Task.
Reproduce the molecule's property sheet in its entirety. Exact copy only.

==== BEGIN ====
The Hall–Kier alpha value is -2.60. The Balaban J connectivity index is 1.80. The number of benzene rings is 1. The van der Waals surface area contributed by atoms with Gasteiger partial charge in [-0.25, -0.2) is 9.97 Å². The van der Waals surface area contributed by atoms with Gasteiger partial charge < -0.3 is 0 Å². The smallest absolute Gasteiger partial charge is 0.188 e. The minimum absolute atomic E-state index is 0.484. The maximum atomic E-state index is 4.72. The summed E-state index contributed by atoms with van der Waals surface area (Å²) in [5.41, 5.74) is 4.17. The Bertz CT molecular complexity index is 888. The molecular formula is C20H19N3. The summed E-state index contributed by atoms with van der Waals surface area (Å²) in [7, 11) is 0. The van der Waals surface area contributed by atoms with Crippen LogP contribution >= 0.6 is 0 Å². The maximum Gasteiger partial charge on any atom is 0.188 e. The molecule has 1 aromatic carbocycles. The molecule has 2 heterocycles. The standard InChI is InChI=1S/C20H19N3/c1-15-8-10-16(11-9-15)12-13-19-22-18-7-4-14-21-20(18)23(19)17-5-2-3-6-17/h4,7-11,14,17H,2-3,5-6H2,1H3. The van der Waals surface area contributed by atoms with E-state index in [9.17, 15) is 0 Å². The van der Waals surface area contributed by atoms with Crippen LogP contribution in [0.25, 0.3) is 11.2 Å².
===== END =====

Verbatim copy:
The Hall–Kier alpha value is -2.60. The Balaban J connectivity index is 1.80. The number of benzene rings is 1. The van der Waals surface area contributed by atoms with Gasteiger partial charge in [-0.25, -0.2) is 9.97 Å². The van der Waals surface area contributed by atoms with Gasteiger partial charge < -0.3 is 0 Å². The smallest absolute Gasteiger partial charge is 0.188 e. The minimum absolute atomic E-state index is 0.484. The maximum atomic E-state index is 4.72. The summed E-state index contributed by atoms with van der Waals surface area (Å²) in [5.41, 5.74) is 4.17. The Bertz CT molecular complexity index is 888. The molecular formula is C20H19N3. The summed E-state index contributed by atoms with van der Waals surface area (Å²) in [7, 11) is 0. The van der Waals surface area contributed by atoms with Crippen LogP contribution >= 0.6 is 0 Å². The maximum Gasteiger partial charge on any atom is 0.188 e. The molecule has 1 aromatic carbocycles. The molecule has 2 heterocycles. The standard InChI is InChI=1S/C20H19N3/c1-15-8-10-16(11-9-15)12-13-19-22-18-7-4-14-21-20(18)23(19)17-5-2-3-6-17/h4,7-11,14,17H,2-3,5-6H2,1H3. The van der Waals surface area contributed by atoms with E-state index in [9.17, 15) is 0 Å². The van der Waals surface area contributed by atoms with Crippen LogP contribution in [0.25, 0.3) is 11.2 Å².